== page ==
Quetta: In the wake of bombing in Quetta this month that left 65 lawyers dead, authorities in the province of Balochistan are mulling sending students and young lawyers abroad for study and training to help a crippled justice system recover from the loss.

Advisor to the Chief Minister on Law, Information, & Parliamentary Affairs, Sardar Raza Muhammad Khan Barrech, told News Lens Pakistan that the government would send students and lawyers abroad for study and practice but modalities to put the plan in effect have to be decided yet.

“We still don’t have a mechanism or criteria on whom to send, when to send and to which countries because we are dealing with the immediate aftermath of the loss,” said Barrech. “However, priority will be given to the children of martyrs, followed by bright young students and lawyers.”

He said the provincial judicial system was paralyzed by the deaths of lawyers because they were busy addressing scores of legal cases in the province.

“The vacuum left by their deaths cannot be filled but the government is making efforts to make up for the loss,” he said. “Sending students and lawyers abroad is one of the plans we are considering at the moment.”

According to Director General Health Dr Masood Nausherwani, more than 70 people had been killed and 112 injured in the suicide bombing outside the civil hospital in Quetta on August 8. Most of the dead were senior lawyers and mourners who had gathered at the hospital soon after the President of the Balochistan Bar Association, Bilal Anwar Kasi, was shot by unknown gunmen.

Muhammad Wasim Akbar Dumar, a member of Balochsitan Bar Association, said according to the association’s record, 65 lawyers were killed in the bombing at the civil hospital and another 100 wounded. He said there were still a few lawyers in critical condition.

Dumar said overall there were 500 lawyers in Quetta before the blast out of which 200 were practicing lawyers.

Those killed in the blast were senior and experienced lawyers working on 75 per cent of the cases in Balochistan, according to Kamran Murtaza, a Quetta based lawyer and former president of the Supreme Court Bar Association.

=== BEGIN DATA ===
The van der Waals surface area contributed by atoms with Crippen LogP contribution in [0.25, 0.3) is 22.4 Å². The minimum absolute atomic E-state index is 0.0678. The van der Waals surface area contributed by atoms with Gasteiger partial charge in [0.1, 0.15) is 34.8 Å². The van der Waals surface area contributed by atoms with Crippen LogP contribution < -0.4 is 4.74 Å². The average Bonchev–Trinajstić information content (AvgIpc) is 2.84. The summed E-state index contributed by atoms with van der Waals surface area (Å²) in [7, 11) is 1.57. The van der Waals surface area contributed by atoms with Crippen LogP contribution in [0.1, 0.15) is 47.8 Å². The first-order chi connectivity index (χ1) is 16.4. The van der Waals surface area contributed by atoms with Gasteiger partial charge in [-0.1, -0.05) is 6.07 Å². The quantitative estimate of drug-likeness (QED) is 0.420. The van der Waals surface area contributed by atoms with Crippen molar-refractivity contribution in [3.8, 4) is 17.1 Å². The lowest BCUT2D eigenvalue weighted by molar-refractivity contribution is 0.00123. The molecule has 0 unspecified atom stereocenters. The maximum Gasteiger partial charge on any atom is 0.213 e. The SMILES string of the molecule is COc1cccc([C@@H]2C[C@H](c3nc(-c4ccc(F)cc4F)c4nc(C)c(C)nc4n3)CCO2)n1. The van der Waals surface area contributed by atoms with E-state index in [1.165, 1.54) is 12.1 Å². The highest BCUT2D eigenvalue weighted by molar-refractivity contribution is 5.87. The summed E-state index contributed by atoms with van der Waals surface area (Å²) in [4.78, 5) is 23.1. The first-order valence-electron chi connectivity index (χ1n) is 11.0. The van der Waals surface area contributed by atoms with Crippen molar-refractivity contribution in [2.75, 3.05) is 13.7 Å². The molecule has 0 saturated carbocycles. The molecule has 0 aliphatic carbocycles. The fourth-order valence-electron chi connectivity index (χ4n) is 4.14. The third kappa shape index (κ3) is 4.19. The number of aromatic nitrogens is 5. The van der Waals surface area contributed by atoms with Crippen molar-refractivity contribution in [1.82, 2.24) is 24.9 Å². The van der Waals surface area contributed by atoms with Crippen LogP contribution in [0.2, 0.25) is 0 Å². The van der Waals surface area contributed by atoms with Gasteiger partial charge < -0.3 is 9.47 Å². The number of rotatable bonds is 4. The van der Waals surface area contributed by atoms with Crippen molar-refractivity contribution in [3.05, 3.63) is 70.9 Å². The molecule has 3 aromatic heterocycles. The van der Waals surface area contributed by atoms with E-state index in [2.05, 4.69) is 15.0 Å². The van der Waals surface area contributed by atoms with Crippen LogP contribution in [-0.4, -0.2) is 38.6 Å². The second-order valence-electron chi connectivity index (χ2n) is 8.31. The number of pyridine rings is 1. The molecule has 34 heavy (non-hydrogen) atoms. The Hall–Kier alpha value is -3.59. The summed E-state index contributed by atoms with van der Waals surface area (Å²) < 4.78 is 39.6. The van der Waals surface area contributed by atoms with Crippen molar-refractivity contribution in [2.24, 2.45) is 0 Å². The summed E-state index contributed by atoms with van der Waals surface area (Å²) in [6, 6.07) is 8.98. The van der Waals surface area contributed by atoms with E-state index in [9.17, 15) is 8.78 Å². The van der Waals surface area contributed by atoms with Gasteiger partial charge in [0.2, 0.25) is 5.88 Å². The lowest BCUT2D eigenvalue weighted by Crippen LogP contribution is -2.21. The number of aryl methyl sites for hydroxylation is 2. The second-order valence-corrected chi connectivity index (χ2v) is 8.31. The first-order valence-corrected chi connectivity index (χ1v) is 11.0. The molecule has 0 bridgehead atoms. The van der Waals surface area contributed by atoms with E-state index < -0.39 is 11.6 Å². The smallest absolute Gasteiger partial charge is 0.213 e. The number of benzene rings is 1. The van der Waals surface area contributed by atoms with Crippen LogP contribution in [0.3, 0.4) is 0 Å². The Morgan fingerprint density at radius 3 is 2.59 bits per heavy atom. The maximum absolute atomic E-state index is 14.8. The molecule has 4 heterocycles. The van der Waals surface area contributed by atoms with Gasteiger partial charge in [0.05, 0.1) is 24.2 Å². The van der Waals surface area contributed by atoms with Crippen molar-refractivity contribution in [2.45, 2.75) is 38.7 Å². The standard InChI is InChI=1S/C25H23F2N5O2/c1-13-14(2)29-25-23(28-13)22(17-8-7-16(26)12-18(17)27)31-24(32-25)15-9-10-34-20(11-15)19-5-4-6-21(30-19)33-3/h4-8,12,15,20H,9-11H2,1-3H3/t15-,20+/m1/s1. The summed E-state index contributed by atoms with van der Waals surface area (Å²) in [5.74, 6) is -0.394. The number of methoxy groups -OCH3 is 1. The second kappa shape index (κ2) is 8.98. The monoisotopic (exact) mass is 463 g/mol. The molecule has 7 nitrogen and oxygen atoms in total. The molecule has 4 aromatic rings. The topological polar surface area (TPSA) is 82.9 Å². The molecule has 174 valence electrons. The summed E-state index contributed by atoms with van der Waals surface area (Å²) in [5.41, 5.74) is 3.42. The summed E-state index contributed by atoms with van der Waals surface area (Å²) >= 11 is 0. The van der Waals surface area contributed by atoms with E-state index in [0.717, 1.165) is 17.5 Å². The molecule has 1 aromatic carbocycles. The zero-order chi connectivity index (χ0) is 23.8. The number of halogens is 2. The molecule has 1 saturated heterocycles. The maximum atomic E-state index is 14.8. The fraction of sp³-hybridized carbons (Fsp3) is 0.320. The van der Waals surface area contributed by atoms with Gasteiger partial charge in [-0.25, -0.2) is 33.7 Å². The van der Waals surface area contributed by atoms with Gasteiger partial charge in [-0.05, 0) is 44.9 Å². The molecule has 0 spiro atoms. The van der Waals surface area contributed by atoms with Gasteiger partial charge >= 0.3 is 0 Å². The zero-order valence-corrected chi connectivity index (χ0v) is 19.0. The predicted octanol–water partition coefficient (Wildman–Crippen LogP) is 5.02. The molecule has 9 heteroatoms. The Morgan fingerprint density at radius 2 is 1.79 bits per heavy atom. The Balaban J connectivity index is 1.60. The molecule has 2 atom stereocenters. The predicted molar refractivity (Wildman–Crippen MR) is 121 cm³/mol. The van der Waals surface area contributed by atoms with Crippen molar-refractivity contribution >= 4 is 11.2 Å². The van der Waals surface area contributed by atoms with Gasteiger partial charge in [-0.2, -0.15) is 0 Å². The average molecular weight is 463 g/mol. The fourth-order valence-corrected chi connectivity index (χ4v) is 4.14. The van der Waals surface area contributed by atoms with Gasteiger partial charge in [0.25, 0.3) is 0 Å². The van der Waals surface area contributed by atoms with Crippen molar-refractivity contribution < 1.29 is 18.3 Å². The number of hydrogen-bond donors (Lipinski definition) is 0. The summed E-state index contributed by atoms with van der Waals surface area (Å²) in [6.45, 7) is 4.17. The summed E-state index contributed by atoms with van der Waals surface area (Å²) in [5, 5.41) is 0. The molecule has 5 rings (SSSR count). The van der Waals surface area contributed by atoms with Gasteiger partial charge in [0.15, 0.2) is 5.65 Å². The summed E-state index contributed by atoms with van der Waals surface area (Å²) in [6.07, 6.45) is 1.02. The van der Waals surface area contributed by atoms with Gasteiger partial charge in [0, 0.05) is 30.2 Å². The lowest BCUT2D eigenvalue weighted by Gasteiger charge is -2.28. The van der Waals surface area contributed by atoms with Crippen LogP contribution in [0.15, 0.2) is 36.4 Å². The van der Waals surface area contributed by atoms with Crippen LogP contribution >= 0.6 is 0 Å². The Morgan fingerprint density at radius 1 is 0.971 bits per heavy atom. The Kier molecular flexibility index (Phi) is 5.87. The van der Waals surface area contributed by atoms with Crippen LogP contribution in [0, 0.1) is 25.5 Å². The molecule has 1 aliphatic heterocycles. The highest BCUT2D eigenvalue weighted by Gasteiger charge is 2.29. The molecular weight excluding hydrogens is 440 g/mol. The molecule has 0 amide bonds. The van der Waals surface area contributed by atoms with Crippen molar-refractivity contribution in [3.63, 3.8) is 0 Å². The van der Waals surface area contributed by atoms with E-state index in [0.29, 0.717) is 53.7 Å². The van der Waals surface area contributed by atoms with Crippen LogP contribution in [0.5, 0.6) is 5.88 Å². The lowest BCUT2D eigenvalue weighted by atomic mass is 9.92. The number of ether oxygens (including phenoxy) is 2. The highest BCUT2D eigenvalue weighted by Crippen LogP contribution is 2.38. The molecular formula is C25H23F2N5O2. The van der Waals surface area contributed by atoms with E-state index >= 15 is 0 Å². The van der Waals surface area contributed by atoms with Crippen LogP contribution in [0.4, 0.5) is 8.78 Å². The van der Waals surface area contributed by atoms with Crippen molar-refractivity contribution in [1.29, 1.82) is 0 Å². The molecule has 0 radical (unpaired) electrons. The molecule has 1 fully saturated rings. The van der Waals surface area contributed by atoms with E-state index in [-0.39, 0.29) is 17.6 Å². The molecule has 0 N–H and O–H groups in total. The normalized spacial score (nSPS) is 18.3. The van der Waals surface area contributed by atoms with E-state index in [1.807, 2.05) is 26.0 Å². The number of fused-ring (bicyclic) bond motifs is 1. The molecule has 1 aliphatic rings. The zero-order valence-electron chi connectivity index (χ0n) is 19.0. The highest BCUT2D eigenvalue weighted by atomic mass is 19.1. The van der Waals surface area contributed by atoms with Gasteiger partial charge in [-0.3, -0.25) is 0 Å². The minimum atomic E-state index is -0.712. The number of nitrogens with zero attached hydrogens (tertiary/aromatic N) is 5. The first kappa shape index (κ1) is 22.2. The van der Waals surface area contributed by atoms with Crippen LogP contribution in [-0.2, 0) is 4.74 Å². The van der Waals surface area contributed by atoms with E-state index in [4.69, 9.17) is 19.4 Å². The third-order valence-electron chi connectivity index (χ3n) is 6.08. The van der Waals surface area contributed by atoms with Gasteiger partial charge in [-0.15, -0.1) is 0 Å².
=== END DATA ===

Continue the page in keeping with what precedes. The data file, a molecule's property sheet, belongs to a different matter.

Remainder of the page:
“The death of lawyers has created a crisis of justice because court processes cannot proceed without relevant lawyers,” said Murtaza. “The senior lawyers had experience and could deal with the cases efficiently.  Now the resolution of cases will be delayed because junior lawyers don’t have the right experience to address these.”

Murtaza said that compared to the number lawyers available in the province, the number of court cases was much higher. Already faced with a scarcity of legal professionals, the province will now have to deal with shortage of senior lawyers.

“It will severely affect the judiciary and the public access to justice,” said Murtaza. “With the number of lawyers cut brutally short, there are few left to deliver justice to people. It will have direct consequences for the human rights situation and lawlessness in the province.”

Muhammad Yusuf Kakar, a lawyer at the High Court Balochistan said with 65 lawyers killed and a hundred injured, who would take care of the cases that 165 experienced lawyers were dealing with. The bombing, he said, killed 12 Supreme Court lawyers and nearly 30 associated with the High Court in Balochistan. There were others among the dead and injured who worked with the lower courts.

“Without research, it would be hard to arrive at an exact figure of cases that the blast victims dealt with but speaking from experience, I will put the number at 600 cases,” said Kakar. “Senior lawyers like Baz Muhammad Kakar and Qaher Shah were handling 15 to 20 cases in the High Court on a daily basis.”

The death of senior lawyers has also dealt a serious blow to their leadership at the bar. “The entire leadership of lawyers has been lost,” said Kakar.

Among the dead was the former president of the Balochistan Bar Association Baz Mohammad Kakar. The blast happened at the time when the High Court Bar Association elections were just days away, scheduled for August 13.

Among the dead and injured lawyers, Baz Mohammad Kakar was the candidate for president of Professional Lawyers, Abdul Fatah was candidate for the Wukalaa Forum and Rauf Lehri for the Insaf Lawyers Forum. Baz Mohammad Kakar is dead and both Abdul Fatah and Rauf Lehri are in a critical condition. Among other candidates for important positions with different lawyer forums were Barrister Adnan Kasi, Ainudin Nasar, Abdul Ghani Mashwani and others. They were all killed in the blast.

The province only had five barristers. Among them, Barrister Amanullah Achakzai who was the head of University of Balochistan’s Law College, was shot dead by unknown assailants in June. Barrister Adnan Kasi died in the civil hospital blast. Balochistan now has only 3 barristers left.

“The vacuum cannot be filled with stopgap arrangement because it takes many years of experience and hard work to become a lawyer,” said Kakar. “We don’t have any senior lawyers and for the juniors to gain enough experience to deal with High Court and Supreme Court cases, it will take a long time.”

Since the August 8 bombing, the courts are close. Rashid Ahmed, a litigant, said he has two cases in the courts and with his lawyers dead, he has little hope for their resolution.

“I am very worried about my cases,” said Ahmad. “The dead lawyers had the experience and abilities to deal with the cases that junior lawyers do not have.”


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